Put Romney in the WH in 2012, give him a R Congress, and, over the years, with the Supreme Court minority going from 5-4, to 6-3, then 7-2, etc.
    Do that, and we’ll reach those goal-dates pretty damn fast.
    With a heaping helping of Old Testament ‘smiting,’ and ‘eye-for-an-eye’ and ‘tooth-for-a-toothing,’ in the guise of Jesusy goodness, and we’ll be on our way to “Serfin’ USA!”

    At least the Whorecorporatist Democrats still try to do SOME things right regarding women, workers, the old, children, the handicapped, the black, the brown, the gay, the… etc.

    OY!

  10. wengler says:

    This woman’s sentiment is the Republican Party ca. 2012. The good news is that they have a narrow voting base that’s getting even narrower as time goes on. The bad news is that they have an incredible amount of resources at their command that they will use for manipulation before and after the vote.

  11. James E Powell says:

    One cannot understand public opinion with respect to unions or the current state of unions without considering the decades of propaganda regarding unions. How is it that people come to believe what they believe?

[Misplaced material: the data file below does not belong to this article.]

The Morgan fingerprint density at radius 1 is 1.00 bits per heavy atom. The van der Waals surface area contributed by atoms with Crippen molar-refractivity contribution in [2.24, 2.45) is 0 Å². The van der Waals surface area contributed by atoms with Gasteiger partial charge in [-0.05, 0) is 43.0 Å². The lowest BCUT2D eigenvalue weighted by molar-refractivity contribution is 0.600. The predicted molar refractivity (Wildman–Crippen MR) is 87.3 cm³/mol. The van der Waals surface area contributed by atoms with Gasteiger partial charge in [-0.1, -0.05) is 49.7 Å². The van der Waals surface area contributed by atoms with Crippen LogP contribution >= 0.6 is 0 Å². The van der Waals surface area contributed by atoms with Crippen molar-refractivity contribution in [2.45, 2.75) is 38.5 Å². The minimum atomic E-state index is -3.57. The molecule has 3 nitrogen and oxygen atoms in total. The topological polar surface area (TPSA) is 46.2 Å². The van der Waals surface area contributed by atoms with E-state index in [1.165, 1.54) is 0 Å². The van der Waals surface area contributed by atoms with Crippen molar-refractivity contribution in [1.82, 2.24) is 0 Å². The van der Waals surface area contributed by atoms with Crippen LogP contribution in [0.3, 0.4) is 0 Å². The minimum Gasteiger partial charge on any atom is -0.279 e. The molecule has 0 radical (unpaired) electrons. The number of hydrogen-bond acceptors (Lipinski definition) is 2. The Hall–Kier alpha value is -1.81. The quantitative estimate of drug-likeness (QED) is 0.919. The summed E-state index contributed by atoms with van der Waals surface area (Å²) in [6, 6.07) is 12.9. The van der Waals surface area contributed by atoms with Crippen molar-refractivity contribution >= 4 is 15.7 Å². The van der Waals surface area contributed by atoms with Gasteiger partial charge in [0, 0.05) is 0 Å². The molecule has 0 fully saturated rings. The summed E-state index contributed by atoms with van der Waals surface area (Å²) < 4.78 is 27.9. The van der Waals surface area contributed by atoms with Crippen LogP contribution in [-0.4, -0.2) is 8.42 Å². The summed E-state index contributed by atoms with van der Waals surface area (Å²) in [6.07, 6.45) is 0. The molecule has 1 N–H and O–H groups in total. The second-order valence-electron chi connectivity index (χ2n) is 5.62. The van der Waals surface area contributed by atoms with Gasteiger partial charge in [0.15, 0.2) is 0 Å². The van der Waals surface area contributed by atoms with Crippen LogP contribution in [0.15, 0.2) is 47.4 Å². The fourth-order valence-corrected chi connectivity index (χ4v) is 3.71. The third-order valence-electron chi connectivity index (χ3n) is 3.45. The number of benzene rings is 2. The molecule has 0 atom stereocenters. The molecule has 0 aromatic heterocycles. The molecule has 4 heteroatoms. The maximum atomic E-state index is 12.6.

Or maybe the rich are in the habit of wasting their money on useless public relations efforts.

    • Holden Pattern says:

      How is it that people come to believe what they believe?

      Midichlorians.

      Or maybe the rich are in the habit of wasting their money on useless public relations efforts.

      Apparently, the answer is “yes”.

    • Bill Murray says:

      How is it that people come to believe what they believe?

      repetition, authority and lack of effective push back.

      • Holden Pattern says:

        This can’t be true. Political science assures us this is not the case.

        • DrDick says:

          Also, advertising doesn’t work. Especially if you use celebrity spokespersons.

          • UserGoogol says:

            Yes. There really isn’t that much scientific evidence that advertising is super effective at persuading people to actually buy products. Advertising most clearly works in fairly unimpressive ways: promoting brand awareness and spreading information about the product. Making people actually want a product they would not otherwise want is harder to show happens. But businesses try to do it for the same reason politicians do, they’re afraid of losing whatever advantage it might confer and falling behind.

        • Davis X. Machina says:

          When done by Presidents, in furtherance of causes no one really likes, in speeches no one really watches, or remembers, no.

          Which isn’t quite the same thing….

          • Holden Pattern says:

            Good golly, that MUST be what one advocates when one thinks that it might be helpful over the long term for politicians to take a consistent line on issues of substance which actually lined up with policy positions that would be better for ordinary people than whatever deal they can cut with Ben Nelson.